Here in Hawaii, fisheries from three mile out to 200 miles, are “managed” by the Western Pacific Regional Fishery Management Council. In a recent Summary of Action Items for their next meeting, the Council states that way back in 2014, at its 161st meeting they, “recommended the specification of annual Western and Central North Pacific striped marlin catch limit of 457 metric tons applicable to U.S. fisheries. As an accountability measure, the Council recommended the specification an annual limit of 434 mt of striped marlin applicable to the Hawai’i longline fishery (which is 95% of the 457 mt limit). If the 434 mt limit is reached, the Hawaii longline fishery would not be allowed to retain striped marlin, whereas other fisheries would not be restricted. This was in response to overfishing condition that the stock had persisted.” Italics mine.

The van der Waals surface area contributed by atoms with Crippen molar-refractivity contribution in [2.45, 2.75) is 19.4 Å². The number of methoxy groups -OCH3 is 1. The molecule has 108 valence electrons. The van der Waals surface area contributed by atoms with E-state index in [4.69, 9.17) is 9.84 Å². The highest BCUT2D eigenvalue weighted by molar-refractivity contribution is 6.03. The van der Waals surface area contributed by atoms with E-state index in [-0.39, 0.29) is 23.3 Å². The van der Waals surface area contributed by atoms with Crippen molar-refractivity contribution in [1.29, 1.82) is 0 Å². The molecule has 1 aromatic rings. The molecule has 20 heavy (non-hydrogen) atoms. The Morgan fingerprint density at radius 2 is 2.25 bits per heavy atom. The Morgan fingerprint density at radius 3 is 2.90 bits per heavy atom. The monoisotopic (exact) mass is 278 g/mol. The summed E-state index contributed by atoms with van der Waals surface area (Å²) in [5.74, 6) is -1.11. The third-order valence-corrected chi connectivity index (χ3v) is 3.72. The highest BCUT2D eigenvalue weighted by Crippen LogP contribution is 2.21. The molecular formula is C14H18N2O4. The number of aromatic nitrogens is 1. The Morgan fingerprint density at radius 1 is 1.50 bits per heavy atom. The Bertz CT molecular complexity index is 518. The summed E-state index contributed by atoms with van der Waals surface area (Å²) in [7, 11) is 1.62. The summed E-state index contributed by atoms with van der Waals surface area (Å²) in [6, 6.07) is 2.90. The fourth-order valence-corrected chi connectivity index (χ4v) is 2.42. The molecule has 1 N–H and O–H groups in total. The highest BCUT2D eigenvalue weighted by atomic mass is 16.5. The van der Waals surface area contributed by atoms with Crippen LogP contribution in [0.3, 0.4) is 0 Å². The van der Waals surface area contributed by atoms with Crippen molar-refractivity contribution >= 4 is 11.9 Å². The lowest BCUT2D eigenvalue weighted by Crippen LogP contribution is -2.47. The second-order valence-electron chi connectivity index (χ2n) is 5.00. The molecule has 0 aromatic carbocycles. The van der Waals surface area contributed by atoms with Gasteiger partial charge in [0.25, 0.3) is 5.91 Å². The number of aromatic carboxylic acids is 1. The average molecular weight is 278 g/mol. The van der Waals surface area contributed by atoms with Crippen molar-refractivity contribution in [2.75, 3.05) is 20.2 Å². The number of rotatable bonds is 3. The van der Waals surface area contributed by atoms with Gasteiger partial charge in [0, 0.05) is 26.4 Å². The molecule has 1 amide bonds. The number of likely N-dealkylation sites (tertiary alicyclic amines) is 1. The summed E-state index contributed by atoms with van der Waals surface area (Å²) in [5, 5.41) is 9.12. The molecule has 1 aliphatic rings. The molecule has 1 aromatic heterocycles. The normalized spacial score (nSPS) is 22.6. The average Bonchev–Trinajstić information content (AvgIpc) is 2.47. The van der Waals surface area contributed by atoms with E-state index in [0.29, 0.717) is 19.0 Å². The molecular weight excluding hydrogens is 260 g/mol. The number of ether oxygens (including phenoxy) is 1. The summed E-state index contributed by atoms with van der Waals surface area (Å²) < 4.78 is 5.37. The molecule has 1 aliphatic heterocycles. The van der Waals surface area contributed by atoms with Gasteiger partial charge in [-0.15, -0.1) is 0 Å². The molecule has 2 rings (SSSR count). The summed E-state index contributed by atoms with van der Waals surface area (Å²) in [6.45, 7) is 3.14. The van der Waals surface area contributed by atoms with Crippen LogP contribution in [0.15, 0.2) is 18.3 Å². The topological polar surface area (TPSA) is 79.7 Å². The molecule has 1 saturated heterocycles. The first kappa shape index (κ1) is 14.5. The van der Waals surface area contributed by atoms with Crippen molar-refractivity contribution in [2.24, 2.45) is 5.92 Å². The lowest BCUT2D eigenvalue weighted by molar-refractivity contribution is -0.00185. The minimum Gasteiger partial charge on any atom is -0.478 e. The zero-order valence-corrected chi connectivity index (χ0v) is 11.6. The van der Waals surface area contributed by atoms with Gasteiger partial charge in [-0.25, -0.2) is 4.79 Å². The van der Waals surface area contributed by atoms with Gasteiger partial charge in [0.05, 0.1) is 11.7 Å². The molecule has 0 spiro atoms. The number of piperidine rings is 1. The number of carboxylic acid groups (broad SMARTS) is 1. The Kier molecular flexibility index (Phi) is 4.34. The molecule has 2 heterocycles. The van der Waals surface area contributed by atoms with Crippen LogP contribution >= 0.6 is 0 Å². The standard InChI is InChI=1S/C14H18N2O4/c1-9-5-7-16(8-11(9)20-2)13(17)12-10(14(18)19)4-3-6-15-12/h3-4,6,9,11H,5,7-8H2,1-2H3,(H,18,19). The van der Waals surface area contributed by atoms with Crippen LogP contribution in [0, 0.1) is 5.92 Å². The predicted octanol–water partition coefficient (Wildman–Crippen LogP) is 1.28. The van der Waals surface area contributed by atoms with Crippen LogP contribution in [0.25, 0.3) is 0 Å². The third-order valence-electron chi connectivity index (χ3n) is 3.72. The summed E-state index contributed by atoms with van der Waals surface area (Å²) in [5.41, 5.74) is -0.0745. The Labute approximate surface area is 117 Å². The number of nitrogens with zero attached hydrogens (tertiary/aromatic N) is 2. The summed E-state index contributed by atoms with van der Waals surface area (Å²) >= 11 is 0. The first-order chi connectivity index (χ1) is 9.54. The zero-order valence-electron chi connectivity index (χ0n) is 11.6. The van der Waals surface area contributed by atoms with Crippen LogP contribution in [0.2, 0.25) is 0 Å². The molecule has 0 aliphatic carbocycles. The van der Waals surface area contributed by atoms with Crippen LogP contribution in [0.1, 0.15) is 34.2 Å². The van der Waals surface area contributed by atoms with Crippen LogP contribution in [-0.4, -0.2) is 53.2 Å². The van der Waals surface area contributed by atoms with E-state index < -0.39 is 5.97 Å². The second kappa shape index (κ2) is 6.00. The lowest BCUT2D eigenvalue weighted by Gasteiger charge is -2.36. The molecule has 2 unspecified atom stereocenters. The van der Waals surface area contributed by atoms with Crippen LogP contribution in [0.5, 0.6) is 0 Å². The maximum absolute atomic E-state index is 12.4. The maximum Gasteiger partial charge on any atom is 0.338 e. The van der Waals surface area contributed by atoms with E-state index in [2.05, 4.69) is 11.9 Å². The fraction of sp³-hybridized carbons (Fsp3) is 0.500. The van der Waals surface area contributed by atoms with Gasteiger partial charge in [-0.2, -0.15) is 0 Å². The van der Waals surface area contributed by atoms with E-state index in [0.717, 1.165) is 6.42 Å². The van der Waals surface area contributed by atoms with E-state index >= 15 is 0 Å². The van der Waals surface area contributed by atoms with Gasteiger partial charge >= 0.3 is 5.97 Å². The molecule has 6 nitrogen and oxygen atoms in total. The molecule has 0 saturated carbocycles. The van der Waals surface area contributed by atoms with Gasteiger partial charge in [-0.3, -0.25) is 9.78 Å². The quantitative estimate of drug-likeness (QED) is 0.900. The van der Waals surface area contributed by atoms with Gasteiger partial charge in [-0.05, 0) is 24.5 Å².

Then, in 2015, they promptly landed more striped marlin than the quota allowed – 490 metric tons — according to a 2019 government report. (Link provided at bottom)

More from the WESPAC Action Items: “In June 4, 2020, the Council was notified of the overfishing condition of the stock from a 2019 stock assessment and its obligation to act within one year of notification pursuant to MSA 304(i) – these obligations are to 1) address relative impacts of Council-managed stocks on internationally overfished stocks and 2) to make further recommendations to the State Department to help end international overfishing.” They already said they knew of overfishing back in 2014.

“At its 183rd Meeting, the Council recommended that phased catch limits developed by PIFSC be used as a basis to propose a CMM which would initiate a total allowable catch of striped marlin among all nations in the North Pacific, with a catch limit of striped marlin by US vessels to be 457 mt, consistent with previous Council actions.”

So what you are reading is that the Council recommends a total allowable catch limit based upon the 457mt catch limit from 2014 – the very same quota that contributed to the striped marlin stock crashing, and to become depleted – and allowed overfishing to continue.